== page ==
Pope institutes feast day of St. Mary Magdalene

Pope institutes feast day of St. Mary Magdalene

By Andrea Tornielli-Vatican city

In the Roman missal the saint is commemorated with an obligatory memorial, now Francis has raised the celebration to the dignity of a feast day that celebrates the apostles, in order to underline the importance of the first testimony of the resurrection and the role of women in evangelisation. The feast day will still be celebrated on 22 July.

As per Francis’ wishes, the Congregation for Divine Worship has issued a decree signed by Cardinal Robert Sarah, raising the celebration of the memorial of St. Mary Magdalene to a feast day. The document is dated 3 June, the solemnity of the Sacred Heart of Jesus. This decision, explains the dicastery’s Secretary, Archbishop Arthur Roche, “is part of the current ecclesial context which calls for a deeper reflection on the dignity of women, the New Evangelisation, and the greatness of the mystery of Divine Mercy”.

It was John Paul II, Roche recalled, “who focused a great deal not just on the importance of women in Christ and the Church’s mission but also gave special emphasis to the unique Role played by Mary Magdalene, the first witness to see the Risen Jesus and the first messenger who announced the resurrection of the Lord to the apostles. She is still important in today’s Church – as demonstrated by the current efforts to promote the new evangelisation – which wants to welcome men and women of every race, ethnic group, language and nationality without distinction, to announce the good news of the Gospel to them.” Thus, St. Mary Magdalene is presented as an example of a “true and authentic evangeliser” who announces “the joyous core message of Easter”.

The Pope took this decision during the Jubilee of Mercy, Mgr. Roche said, “to highlight the importance of this woman, who showed such great love for Christ and was much loved by Christ”. Mary Magdalene was among Jesus’ disciples, she followed him all the way to the foot of the cross and in the garden where the tomb was. She was the first witness of the resurrection, “testis divinae misericordiae”, as Gregory the Great refers to her. John’s Gospel describes her in tears because she discovered that the Lord’s body was missing from the tomb: “Jesus,” Mgr. Roche explained, “had mercy on her, presenting himself as Master and transforming her tears into paschal joy”.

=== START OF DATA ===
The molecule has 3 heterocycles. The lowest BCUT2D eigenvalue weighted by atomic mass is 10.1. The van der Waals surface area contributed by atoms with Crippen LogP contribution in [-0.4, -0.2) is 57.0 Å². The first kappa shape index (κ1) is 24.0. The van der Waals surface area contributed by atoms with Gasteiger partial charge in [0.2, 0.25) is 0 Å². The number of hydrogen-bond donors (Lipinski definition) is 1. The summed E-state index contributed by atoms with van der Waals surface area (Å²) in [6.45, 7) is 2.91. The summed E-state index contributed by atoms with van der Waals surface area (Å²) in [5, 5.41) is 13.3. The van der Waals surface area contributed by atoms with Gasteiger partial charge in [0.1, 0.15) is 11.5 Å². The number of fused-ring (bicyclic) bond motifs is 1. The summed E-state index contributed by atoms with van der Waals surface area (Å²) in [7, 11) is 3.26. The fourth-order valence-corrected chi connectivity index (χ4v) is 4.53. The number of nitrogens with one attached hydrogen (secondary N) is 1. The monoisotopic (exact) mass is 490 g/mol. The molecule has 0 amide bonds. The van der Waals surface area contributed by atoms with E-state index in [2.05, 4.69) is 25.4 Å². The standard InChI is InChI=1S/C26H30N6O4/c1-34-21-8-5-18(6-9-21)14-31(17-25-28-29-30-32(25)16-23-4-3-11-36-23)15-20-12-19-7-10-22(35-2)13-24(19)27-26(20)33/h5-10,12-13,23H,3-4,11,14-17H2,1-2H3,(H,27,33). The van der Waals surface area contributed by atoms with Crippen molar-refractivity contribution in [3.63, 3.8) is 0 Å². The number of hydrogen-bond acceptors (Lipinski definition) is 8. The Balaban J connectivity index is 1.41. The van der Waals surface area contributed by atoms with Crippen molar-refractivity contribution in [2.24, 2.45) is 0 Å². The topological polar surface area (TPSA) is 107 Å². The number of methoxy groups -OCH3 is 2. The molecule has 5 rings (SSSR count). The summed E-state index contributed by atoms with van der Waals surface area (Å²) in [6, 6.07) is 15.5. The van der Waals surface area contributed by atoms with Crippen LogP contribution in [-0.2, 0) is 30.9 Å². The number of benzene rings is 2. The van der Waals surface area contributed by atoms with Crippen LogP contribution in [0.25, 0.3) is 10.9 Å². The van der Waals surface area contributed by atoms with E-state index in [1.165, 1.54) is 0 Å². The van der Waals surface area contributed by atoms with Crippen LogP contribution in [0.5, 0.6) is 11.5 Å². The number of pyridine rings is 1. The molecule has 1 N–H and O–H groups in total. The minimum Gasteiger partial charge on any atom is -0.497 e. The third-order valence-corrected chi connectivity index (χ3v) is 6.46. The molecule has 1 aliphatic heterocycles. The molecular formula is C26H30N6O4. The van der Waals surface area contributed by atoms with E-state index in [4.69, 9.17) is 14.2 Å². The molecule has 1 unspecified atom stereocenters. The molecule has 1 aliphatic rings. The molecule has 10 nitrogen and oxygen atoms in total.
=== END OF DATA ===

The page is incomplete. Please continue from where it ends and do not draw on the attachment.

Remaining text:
“Christ,” the archbishop went on to say, “shows a special respect and mercy towards this woman, who manifests her love for Him, searching for Him in the garden with a sense of anxiety and suffering,” with “tears of humility as St. Anselm describes them. St. Thomas calls her “apostle of the apostles” because it is she who announces to the fearful disciples locked inside the cenacle what they in turn must proclaim to the world.

“It is only right therefore, that the liturgical celebration of this woman should be celebrated at the same level as the apostles in the General Roman Calendar and that it should highlight the special mission of this who is an example and a model for every woman in the Church to follow.”

Tradition, Cardinal Gianfranco Ravasi wrote “which has repeated itself a thousand times throughout the history of art and still endures today, has made of Mary a prostitute. This only happened because the previous page of the Gospel – chapter 7 of Luke’s Gospel – describes the conversion of an anonymous famous sinner in that city, the one who poured perfume on Jesus’ feet, was a guest in the house of a well-known Pharisee, wet them with her tears and dried them with her hair. It was thus that, even in the absence of any textual evidence, Mary Magdalene came to be identified with that nameless prostitute. Another Mary, sister of Martha and Lazarus would venerate Jesus with the same gesture on a different occasion (John 12:1-8). Thus, another misinterpretation arose in relation to Mary Magdalene : some popular traditions identified her as Mary of Bethany after she was confused with the prostitute from Galilee.”

Sat, 06/11/2016 - 13:59
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